party gras gumbolé

Mardi Gras in New Orleans is a wild and crowded affair best left to the unattached and uncommitted youth of America who can revel with impunity throughout the raucous, glittering, and glamorous gala of costumed participants attending highly decorated costume balls, lavish dining establishments, regal parades, and elbow-to-elbow street parties, while engaged in marathon dancing, drinking, sumptuous dining, drinking, extravagant parading, drinking, with a good dose of hollering, whooping, hanky-panky, and drinking.

Those who are less inclined to such extravaganza, but, who, nevertheless, desire to partake of the season in spirit, spirits, and cuisine, do so at a more leisurely pace and less gaudy surroundings in the New Orleans outlying communities.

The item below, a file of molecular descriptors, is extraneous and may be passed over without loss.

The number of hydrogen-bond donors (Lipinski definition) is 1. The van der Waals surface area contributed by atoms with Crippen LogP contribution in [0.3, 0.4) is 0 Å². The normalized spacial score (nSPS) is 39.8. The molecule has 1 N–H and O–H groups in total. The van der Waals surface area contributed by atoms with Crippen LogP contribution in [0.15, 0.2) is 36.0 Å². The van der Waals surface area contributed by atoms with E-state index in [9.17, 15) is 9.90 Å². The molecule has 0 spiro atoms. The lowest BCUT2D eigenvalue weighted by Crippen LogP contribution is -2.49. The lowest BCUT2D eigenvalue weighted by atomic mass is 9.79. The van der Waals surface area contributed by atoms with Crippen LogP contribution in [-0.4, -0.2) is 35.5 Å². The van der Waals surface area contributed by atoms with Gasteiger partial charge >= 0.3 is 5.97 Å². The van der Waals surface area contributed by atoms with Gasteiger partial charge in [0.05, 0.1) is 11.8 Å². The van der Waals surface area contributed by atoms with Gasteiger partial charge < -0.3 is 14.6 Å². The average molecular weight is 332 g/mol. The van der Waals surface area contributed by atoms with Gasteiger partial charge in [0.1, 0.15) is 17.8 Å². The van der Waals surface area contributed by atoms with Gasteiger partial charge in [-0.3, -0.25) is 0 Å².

The dish described next is a simple, one-dish spicy meal that tempers Mardi Gras exuberance with the more reflective and subtle rituals in celebration of life’s blessings that take place during the Southwestern winter holiday season—a dish that warms the heart as well as the tummy, and can be served not just before the onset of Lent, but on the eve of any festive gathering, which I call a Party Gras. As its name suggests, it combines New Orleans Gumbo with New Mexico Posole.

It is merely a zydegumbo, with substitutions, as delineated below:

  • zydegumbo, with substitutions:
  • chicken for pork, cubed
  • shrimp for ham, cubed
  • green bell pepper for Poblano chile
  • tomatoes for RO*TEL® tomatoes & chile
  • parsley for cilantro leaves
  • thyme for thyme & oregano
  • steamed rice for white hominy
  • omit crawfish

Prepare using the same directions as given in the Zydegumbo recipe, with substitutions and omissions, above.